/// A Multitasking Video Game Makes Old Brains Act Younger
There may be a new market for video games: octogenarians.
Brain scientists have discovered that swerving around cars while simultaneously picking out road signs in a video game can improve the short-term memory and long-term focus of older adults. Some people as old as 80, the researchers say, begin to show neurological patterns of people in their 20s.
Cognitive scientists say the findings, to be published Thursday in the scientific journal Nature, are a significant development in understanding how to strengthen older brains. That is because the improvements in brain performance did not come just within the game but were shown outside the game in other cognitive tasks.
Further supporting the findings, the researchers were able to measure and show changes in brain wave activity, suggesting that this research could help understand what neurological mechanisms should and could be tinkered with to improve memory and attention.
The research “shows you can take older people who aren’t functioning well and make them cognitively younger through this training,” said Earl K. Miller, a neuroscientist at the Massachusetts Institute of Technology, who was not affiliated with the research. “It’s a very big deal.”
The study highlights an emerging field in which researchers are trying to better define and even expand the limits of attention, which is seen as crucial to performance, memory and intelligence. Previous studies, done at the University of Rochester and focused more on young people, show that heavy use of certain off-the-shelf, intense shooting games can lead to improvements in a user’s ability to ignore distractions, and even learn.
Daphne Bavelier, who led that research, cautioned that the field was young, and that brain training could have side effects, like changing how the brain functions for the worse.
“We know we can rewire the brain, but the challenge is how to do it properly,” she said. “We’re in the primitive age of brain training.”
The significance of the research seems underscored by the title on the cover of the Nature issue reporting it: “Game Changer.”
Still, this generation of research came with other strong warnings from neuroscientists, who say it in no way proved that interacting with computers provided a surefire way to get smarter. Dr. Miller said most so-called brain games did not work as advertised, and the research shows that scientists should develop the games and objectively test their effectiveness.
But he and others also said these developments might offer some antidote to a problem often made worse by technology: limited focus because of constant stimulation and multitasking.
The latest research was the product of a four-year $300,000 study done at the University of California, San Francisco. Neuroscientists there, led by Dr. Adam Gazzaley, worked with developers to create NeuroRacer, a relatively simple video game in which players drive and try to identify specific road signs that pop up on the screen, while ignoring other signs deemed irrelevant.
One of the main early findings of the study reinforced just how challenging it is to multitask successfully, particularly as people age. People in their 20s experienced a 26 percent drop in performance when they were asked to try to drive and identify signs at the same time (rather than just identify the signs without driving). For people in their 60s to 80s, the performance drop was 64 percent.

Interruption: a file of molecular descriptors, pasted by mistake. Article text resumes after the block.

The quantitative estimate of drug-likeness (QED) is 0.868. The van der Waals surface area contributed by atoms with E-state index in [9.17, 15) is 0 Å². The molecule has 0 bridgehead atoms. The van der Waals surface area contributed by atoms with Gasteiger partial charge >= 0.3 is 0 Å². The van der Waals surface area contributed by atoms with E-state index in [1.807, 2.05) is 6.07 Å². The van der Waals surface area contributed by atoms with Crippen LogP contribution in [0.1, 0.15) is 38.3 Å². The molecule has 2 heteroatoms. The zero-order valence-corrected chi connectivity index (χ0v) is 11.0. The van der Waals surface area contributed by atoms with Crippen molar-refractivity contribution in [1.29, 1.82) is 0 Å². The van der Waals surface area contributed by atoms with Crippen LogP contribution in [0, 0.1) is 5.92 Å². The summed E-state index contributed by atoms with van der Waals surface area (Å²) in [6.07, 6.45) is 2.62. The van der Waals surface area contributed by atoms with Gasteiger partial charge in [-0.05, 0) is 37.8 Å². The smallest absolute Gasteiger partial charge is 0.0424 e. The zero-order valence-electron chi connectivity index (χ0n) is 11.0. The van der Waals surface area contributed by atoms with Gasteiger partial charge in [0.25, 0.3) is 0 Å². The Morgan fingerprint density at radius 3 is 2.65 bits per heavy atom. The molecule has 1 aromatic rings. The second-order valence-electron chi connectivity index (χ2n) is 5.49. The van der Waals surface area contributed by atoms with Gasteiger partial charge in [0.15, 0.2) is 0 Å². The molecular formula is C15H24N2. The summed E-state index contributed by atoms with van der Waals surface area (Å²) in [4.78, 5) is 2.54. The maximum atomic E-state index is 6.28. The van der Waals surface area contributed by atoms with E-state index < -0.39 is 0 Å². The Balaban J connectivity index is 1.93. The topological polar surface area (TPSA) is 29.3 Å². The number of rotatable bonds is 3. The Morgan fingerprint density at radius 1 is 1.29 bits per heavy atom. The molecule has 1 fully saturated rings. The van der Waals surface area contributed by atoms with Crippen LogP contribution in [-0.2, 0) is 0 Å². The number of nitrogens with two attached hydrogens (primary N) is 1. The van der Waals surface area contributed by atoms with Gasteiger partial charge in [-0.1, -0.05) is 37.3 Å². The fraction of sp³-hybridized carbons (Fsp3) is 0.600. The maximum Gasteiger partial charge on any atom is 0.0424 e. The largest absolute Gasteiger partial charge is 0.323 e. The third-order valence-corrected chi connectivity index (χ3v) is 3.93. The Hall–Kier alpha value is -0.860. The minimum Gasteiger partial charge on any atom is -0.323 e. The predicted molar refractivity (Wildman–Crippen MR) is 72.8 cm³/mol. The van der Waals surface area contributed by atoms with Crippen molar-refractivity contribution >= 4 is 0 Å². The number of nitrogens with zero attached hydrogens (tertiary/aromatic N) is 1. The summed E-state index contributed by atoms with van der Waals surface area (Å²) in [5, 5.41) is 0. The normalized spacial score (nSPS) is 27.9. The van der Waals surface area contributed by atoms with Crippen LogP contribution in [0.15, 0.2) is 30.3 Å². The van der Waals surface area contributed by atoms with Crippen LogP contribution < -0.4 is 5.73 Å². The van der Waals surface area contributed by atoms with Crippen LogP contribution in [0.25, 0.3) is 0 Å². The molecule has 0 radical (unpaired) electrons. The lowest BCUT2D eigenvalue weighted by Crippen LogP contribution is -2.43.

But after the older adults trained at the game, they became more proficient than untrained people in their 20s. The performance levels were sustained for six months, even without additional training. Also, the older adults performed better at memory and attention tests outside the game.
“That is the most grabbing thing here,” Dr. Gazzaley said. “We transferred the benefit from inside the game to different cognitive abilities.”
Still, Dr. Gazzaley said the findings should not be taken to suggest that any activity or video game would improve cognition or lead to brain changes.
“There’s a big leap between what we did here and the real world,” he said. If someone tries to multitask in everyday life, his performance could remain steady or be harmed by the divided attention. The tools people use, he said, must have scientific rigor behind them in the same way that training of great athletes requires a regimen.
The researchers created a second layer of proof by monitoring the brain waves of participants using electroencephalography. What they found was that in older participants, in their 60s to 80s, there were increases in a brain wave called theta, a low-level frequency associated with attention. When older subjects trained on the game, they showed increased bursts of theta, the very types of bursts seen regularly in people in their 20s.
“We made the activity in older adults’ prefrontal cortex look like the activity in younger adults’ prefrontal cortex,” said Dr. Gazzaley, referring to a part of the brain heavily involved with attention.
David E. Meyer, a professor of psychology at the University of Michigan and an expert in attention and aging, said the use of brain measurement tools offered important evidence that something was changing inside the brain.
“The public and even hard-nosed scientists have this tendency to accept conclusions through the mechanism of ‘seeing is believing,’ ” Dr. Meyer said. “This provides some ‘seeing.’ ”
The New York Times – Matt Richtel